What is the main idea of the glass castle?
The themes of The Glass Castle revolve around family and poverty. Though Jeannette is beyond poor during most of her childhood, often going without heat, hot water, and food, she manages to find solace in her siblings even when she cannot depend on her parents.
What are three themes of the glass castle?
The Glass Castle Themes
- Growing Up, Illusion, and Disillusion. The Glass Castle is the story of Jeannette Walls’s development from childhood into adulthood. …
- Home. …
- Possessions and Ownership. …
- Order and Turbulence. …
- Responsibility, Self-Sufficiency, and Non-Conformity.
Why is the glass castle a good book?
A tender, moving tale of unconditional love in a family that, despite its profound flaws, gave the author the fiery determination to carve out a successful life on her own terms. Jeannette Walls grew up with parents whose ideals and stubborn nonconformity were both their curse and their salvation.
What is the glass castle a metaphor for?
“The Glass Castle” doubles as the title of this memoir and as an extended metaphor for the empty promises and false hopes offered by Jeannette’s father, Rex. Throughout Jeannette’s childhood, Rex carries a set of blueprints around for a glass castle that he tells the children he is planning to build.
What is the glass castle a symbol for?
The construction of a glass castle requires not just imaginative genius, but also the dedication and effort Dad lacks. As time passes and Dad’s alcoholism reaches crushing new lows, the Glass Castle turns into a symbol of impossible dreams, fragile as glass.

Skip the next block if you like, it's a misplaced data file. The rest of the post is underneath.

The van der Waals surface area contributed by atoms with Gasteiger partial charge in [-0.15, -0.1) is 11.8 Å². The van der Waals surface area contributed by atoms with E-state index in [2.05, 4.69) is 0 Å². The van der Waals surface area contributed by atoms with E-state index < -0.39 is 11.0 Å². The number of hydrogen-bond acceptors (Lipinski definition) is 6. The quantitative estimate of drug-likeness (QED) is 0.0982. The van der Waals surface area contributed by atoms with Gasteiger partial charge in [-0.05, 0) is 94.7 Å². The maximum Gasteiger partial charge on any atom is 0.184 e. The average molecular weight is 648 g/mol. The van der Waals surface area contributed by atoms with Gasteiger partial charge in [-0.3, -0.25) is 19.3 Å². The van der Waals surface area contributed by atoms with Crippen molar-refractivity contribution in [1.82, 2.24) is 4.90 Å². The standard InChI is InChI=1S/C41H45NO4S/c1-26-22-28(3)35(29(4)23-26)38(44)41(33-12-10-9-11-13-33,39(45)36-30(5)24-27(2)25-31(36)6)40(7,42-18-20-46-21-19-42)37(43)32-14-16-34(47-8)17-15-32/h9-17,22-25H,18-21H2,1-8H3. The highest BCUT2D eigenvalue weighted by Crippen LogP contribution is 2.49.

What is the message in the glass castle?
In the memoir, The Glass Castle by Jeannette Walls, the theme of survival and the theme of family loyalty are both shown clearly. When the family moves to a new town with nothing, the children do…
What is the climax of the glass castle?
Climax: The climax of the memoir The Glass Castle was when Jeannette gets beaten by her father with the belt. This happened because Jeannette was back talking her mom. … Falling Action Two: A second example of falling action in the memoir The Glass Castle by Jeannette Walls is when Jeannette moves to New York.
What does the glass castle teach?
Although many of Walls’s tales are humorous, The Glass Castle examines topics that some students may find troubling, such as poverty, homelessness, child abuse, and sexual assault. These controversial subjects relate to the central themes of forgiveness, difficult childhoods, and lost dreams.
Why is the glass castle banned?
The Glass Castle by Jeannette Walls is banned from many schools and even some libraries due to the strong sexual scenes and situations dealing with alcoholism and abuse. It was written so Jeanette Walls could tell her story. …
What is the Green Lantern in the glass castle?
When Jeannette lived in battle mountain her and Brian liked to spy on a place called the Green Latern. It was a big green house with a saggy porch right near the highway. Rose Mary told them that it was a cat house.
Is the glass castle a classic?
While Jeannette Walls’ memoir, The Glass Castle, received rave reviews and earned bestseller status, it is a little too early to label it a classic. … The Walls family is on a literal journey throughout most of the book, reminding readers of epic quests, such as Odysseus’s travels or Don Quixote’s search for purpose.
What is the conflict in the glass castle?
major conflict As Jeannette struggles with her complicated feelings toward Mom and Dad, she must also survive and adapt to the extreme situations their recklessness places in her in.
Who is the antagonist in the glass castle?
Antagonist. The antagonists of The Glass Castle where Jeannette’s father Rex Walls, and her mother Rose Mary Walls.